Hostage Situation

“My wife cheated on me and left me for another model”. “My husband lied to me and ran off with his secretary”. “My father abandoned me as a child”. “My boss laid me off even though my child was seriously sick”. These are voices of pain, hurt and more often a litmus test for forgiveness. What begins as a tiny drip at the faucet of emotions soon becomes a gush from a fire hydrant and a heavy burden of hatred.

I’m convinced no one makes it through life without being hurt or free of injury. Everyone gets wounded and every one must decide how to deal with the offender.

I enjoyed the thriller flick “Johnny Q”. This riveting hostage situation plays out beautifully at least, in my book. (You need to see the movie.) I have seen many a hostage situation movies. The perspective I have drawn from all of them is this one fact; that people are held hostage for some kind of ransom. It is interesting to note that this hostage-ransom equation happens in life often. When we are offended, while we may not literally take the offender hostage, we have other ways of getting even, waiting sometimes years for our ransom.

Silence is a popular technique. (Ignore them at all costs) Distance is equally effective (Don’t go where they are and when they come your way avoid them.) Nagging is another potent strategy for vengeance. (Oh I see your phone reaches everyone but mine.)

Ahhh, human ingenuity. . . . how creative we can get at settling scores! It can be an addiction, the progression is predictable. Hurt becomes hate, and hate becomes rage and we become junkies unable to make it through the day without snorting on the cocaine of bigotry and bitterness.

How do I break the cycle? What ransom do I take to let the offender go free? Peter had a similar inquiry for Jesus, “Master, how many times do I forgive a brother or sister who hurts me? Seven?” (Matt 18:21 Msg) At this point, four of Peter’s supporters – the husband devastated by infidelity, the wife perplexed by betrayal, the adult child trapped in rejection, and the anxious employee with a sick child – wait with their fists in the air for Jesus to grant them the license to kill! His voice flows with delicate words like golden apples in settings of silver. Hear the story he tells:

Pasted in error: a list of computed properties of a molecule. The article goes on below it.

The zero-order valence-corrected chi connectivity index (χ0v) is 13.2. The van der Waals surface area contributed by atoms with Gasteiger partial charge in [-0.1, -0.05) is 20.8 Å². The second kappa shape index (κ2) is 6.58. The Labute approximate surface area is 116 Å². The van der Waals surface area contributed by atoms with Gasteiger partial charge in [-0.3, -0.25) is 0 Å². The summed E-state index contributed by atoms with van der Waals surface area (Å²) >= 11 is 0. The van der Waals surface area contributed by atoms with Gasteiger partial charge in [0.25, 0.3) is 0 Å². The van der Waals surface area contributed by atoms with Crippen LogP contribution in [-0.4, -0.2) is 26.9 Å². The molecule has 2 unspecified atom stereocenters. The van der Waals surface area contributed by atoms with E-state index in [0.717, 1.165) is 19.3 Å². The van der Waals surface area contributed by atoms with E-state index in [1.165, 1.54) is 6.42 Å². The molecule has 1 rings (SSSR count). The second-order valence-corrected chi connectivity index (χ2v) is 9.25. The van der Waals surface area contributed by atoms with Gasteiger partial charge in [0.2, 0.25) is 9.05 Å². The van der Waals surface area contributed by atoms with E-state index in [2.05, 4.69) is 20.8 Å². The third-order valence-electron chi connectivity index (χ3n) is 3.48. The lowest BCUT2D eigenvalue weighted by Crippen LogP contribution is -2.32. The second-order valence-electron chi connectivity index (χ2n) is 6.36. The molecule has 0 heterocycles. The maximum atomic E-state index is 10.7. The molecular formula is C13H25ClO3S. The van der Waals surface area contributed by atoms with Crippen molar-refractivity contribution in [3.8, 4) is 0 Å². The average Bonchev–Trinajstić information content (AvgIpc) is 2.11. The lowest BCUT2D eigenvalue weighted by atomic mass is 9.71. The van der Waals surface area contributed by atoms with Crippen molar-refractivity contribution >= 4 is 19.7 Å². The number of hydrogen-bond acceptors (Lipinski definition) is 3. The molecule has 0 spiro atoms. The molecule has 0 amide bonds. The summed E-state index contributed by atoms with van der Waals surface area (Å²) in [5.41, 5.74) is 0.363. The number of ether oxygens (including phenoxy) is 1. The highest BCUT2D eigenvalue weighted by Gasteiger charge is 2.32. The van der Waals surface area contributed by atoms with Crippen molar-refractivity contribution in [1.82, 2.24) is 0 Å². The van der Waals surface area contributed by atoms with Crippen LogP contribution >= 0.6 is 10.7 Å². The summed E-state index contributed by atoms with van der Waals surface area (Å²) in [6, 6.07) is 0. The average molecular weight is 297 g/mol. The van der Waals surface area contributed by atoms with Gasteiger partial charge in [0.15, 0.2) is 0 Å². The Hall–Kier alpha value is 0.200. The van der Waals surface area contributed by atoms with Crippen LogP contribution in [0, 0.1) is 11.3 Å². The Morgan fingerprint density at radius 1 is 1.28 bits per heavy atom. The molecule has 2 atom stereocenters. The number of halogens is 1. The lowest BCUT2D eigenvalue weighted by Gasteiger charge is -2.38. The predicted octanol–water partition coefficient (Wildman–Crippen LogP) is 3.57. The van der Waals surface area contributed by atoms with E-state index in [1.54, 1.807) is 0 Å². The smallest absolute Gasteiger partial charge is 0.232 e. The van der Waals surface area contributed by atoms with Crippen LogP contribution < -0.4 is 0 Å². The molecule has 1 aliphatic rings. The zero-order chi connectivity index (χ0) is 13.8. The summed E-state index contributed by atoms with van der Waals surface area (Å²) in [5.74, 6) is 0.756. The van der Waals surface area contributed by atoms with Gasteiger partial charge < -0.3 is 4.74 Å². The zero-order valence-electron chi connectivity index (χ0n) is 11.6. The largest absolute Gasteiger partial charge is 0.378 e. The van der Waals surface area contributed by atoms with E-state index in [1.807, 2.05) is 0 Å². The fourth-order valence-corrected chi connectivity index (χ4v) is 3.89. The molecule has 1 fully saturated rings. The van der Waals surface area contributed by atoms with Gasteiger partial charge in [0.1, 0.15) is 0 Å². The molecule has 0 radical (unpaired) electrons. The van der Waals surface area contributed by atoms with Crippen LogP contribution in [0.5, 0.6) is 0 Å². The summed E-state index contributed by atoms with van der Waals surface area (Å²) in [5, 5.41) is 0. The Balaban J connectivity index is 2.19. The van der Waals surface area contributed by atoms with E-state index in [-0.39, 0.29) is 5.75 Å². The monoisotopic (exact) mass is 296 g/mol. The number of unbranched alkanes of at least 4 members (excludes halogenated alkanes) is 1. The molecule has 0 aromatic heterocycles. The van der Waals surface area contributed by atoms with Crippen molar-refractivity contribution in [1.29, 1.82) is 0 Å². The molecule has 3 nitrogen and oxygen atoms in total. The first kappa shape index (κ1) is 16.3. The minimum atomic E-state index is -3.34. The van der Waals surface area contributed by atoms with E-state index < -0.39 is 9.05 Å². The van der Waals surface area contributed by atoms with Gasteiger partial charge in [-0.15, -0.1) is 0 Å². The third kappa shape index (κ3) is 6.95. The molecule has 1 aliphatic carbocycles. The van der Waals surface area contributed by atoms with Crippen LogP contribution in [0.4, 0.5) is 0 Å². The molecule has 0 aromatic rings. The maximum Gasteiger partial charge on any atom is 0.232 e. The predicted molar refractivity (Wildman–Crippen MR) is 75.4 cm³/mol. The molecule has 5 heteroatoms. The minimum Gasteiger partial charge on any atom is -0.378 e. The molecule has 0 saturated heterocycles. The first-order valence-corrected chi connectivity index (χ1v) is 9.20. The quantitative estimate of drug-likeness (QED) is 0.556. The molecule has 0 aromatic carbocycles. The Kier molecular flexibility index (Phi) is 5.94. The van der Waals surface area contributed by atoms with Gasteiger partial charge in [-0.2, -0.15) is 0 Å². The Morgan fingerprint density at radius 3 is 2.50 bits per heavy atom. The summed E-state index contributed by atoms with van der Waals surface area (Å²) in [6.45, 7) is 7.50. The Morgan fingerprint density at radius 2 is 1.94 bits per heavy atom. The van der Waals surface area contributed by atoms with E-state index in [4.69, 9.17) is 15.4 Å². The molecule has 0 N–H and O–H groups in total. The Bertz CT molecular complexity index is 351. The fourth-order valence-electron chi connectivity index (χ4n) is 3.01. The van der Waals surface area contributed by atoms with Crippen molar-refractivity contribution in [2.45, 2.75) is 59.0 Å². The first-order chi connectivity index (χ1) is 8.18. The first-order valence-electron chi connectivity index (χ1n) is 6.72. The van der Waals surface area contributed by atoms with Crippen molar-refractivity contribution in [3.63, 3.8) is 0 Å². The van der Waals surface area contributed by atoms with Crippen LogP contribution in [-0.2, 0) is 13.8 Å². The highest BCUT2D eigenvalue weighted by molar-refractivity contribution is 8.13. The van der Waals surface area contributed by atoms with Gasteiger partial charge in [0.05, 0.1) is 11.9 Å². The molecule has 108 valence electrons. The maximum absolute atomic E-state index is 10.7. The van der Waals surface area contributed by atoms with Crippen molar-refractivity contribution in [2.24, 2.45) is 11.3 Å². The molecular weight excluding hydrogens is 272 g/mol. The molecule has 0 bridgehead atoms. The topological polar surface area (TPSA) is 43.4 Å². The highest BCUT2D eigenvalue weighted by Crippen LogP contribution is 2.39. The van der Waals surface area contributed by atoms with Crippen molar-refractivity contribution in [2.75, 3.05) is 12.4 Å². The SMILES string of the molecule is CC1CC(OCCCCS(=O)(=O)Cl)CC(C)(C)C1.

“The kingdom of God is like a king who decided to square accounts with his servants. As he got under way, one servant was brought before him who had run up a debt of a hundred thousand dollars. He couldn’t pay up, so the king ordered the man, along with his wife, children, and goods, to be auctioned off at the slave market.

“The poor wretch threw himself at the king’s feet and begged, ‘Give me a chance and I’ll pay it all back.’ Touched by his plea, the king let him off, erasing the debt.

“The servant was no sooner out of the room when he came upon one of his fellow servants who owed him ten dollars. He seized him by the throat and demanded, ‘Pay up. Now!’

“The poor wretch threw himself down and begged, ‘Give me a chance and I’ll pay it all back.’ But he wouldn’t do it. He had him arrested and put in jail until the debt was paid. When the other servants saw this going on, they were outraged and brought a detailed report to the king.

“The king summoned the man and said, ‘You evil servant! I forgave your entire debt when you begged me for mercy. Shouldn’t you be compelled to be merciful to your fellow servant who asked for mercy?’ The king was furious and put the screws to the man until he paid back his entire debt. And that’s exactly what my Father in heaven is going to do to each one of you who doesn’t forgive unconditionally . . . . .”

Frightening story! It shines a bright light on, “forgive us our debts, as we forgive our debtors”, doesn’t it?

When someone feels offended, hurt and chooses to isolate you in hatred, holding you hostage in unforgiveness, remember it is only because you remind them of their own debt to God. They have not bathed in God’s pool of mercy. They just touched the surface. They leave feeling unforgiven. For how can one forgiven not forgive? How could a free person not be quick to free others? Free yourself from the poison of anger, guilt and depression.

The lesson is clear: Our debt is far greater than our ability to repay. Forgiveness is really about freeing yourself rather than freeing the person who offended you. And the Key to forgiving others is to quit focusing on what they did to you and start focusing on what God did for you.

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